In the political realm, Giorgio Agamben wrote a seminal work in the late nineties entitled Homo Sacer: Sovereign Power and Bare Life. In the book, the philosopher introduces the concept of the concentration camp into the centre of the political discourse. According to Agamben the goal of modern power-politics is no longer the national, sovereign state but, shockingly, the concentration camp. He portrays the camp as the true symbol of the modern age. The ultimate worldly-political sovereignty and power is revealed in the camp, that is, in the decision to strip speech, law and space from ‘bare life’. This prophecy is being fulfilled in Guantanamo and in the known and unknown camps of that world state which is emerging today. To Agamben the camp is now an integrated and long-term component of the global nomos.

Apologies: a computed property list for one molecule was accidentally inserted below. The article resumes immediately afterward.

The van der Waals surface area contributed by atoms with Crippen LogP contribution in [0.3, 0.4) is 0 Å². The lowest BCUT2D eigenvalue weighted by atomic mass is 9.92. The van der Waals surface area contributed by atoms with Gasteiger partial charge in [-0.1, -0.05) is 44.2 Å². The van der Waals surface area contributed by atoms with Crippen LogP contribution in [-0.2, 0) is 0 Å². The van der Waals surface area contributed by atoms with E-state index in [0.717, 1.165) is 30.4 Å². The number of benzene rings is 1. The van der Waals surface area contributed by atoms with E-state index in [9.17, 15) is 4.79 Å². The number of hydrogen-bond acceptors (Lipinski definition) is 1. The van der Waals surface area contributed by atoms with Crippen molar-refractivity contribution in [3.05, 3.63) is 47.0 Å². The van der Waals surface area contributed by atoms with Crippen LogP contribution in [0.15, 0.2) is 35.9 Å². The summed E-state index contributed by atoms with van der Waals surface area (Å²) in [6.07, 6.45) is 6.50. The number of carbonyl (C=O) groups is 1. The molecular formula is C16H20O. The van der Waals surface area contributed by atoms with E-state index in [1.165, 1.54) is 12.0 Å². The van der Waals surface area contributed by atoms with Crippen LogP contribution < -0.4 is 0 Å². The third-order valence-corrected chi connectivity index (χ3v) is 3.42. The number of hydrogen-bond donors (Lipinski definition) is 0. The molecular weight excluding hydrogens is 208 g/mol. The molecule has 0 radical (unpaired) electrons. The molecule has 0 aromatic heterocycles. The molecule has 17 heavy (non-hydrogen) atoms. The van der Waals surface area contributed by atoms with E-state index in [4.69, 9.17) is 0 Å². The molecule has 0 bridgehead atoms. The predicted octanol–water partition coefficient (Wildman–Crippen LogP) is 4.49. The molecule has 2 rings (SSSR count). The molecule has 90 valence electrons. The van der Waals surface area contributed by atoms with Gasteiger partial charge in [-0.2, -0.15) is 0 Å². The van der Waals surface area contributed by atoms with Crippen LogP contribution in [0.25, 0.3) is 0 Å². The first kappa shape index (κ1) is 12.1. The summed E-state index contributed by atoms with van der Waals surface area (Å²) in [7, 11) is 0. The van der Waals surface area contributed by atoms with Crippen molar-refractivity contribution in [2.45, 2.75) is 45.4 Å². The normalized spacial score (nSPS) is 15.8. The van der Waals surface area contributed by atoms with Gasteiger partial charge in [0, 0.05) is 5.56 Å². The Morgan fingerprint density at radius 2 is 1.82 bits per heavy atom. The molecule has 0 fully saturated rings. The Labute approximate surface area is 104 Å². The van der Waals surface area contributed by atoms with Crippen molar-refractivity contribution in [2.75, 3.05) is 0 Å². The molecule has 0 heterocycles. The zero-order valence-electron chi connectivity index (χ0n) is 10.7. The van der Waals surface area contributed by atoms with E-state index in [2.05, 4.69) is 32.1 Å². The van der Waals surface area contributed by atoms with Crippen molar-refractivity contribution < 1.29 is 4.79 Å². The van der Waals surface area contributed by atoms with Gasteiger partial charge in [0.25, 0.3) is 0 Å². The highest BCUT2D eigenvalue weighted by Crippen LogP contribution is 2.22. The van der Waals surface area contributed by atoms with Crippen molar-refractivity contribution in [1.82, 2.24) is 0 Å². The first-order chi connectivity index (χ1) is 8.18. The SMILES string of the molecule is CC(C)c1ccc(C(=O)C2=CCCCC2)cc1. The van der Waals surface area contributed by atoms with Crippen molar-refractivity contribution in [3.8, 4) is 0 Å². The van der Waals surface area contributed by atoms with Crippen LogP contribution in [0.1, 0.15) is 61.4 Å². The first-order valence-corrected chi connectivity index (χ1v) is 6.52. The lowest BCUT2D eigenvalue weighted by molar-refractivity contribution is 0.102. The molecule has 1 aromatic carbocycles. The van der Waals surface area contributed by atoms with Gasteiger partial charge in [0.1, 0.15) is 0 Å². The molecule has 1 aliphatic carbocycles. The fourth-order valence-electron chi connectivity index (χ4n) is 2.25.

Let us pause a moment in order to introduce a reflection upon terrorism. We must not forget that the ‘international war on terrorism’ has given an important impetus to the furtherance of the development of the world state and its global domestic politics. In the newspaper Frankfurter Allgemeine Zeitung, Agamben defined the terrorists as the decisive helping force of the coming world state. Why? In his view they ensure the ‘permanent state of emergency’ and thus the israelisation of world politics. The revolt of nihilistic terrorism is leading to the final technical perfection of the world state. Of course, terrorism also legitimises the necessity of the concentration camp and the state of emergency. The terrorist and the world state necessarily appear together on the world stage.
Giorgio Agamben shocked the West with his basic thesis. According to him there is an “innermost solidarity” between democracy and totalitarianism. Naziism and fascism remain “threateningly topical”, and democracy is “in the throes of collapse”. Agamben considers the Camp, a location without order, as an integral part of the new reality of the World State.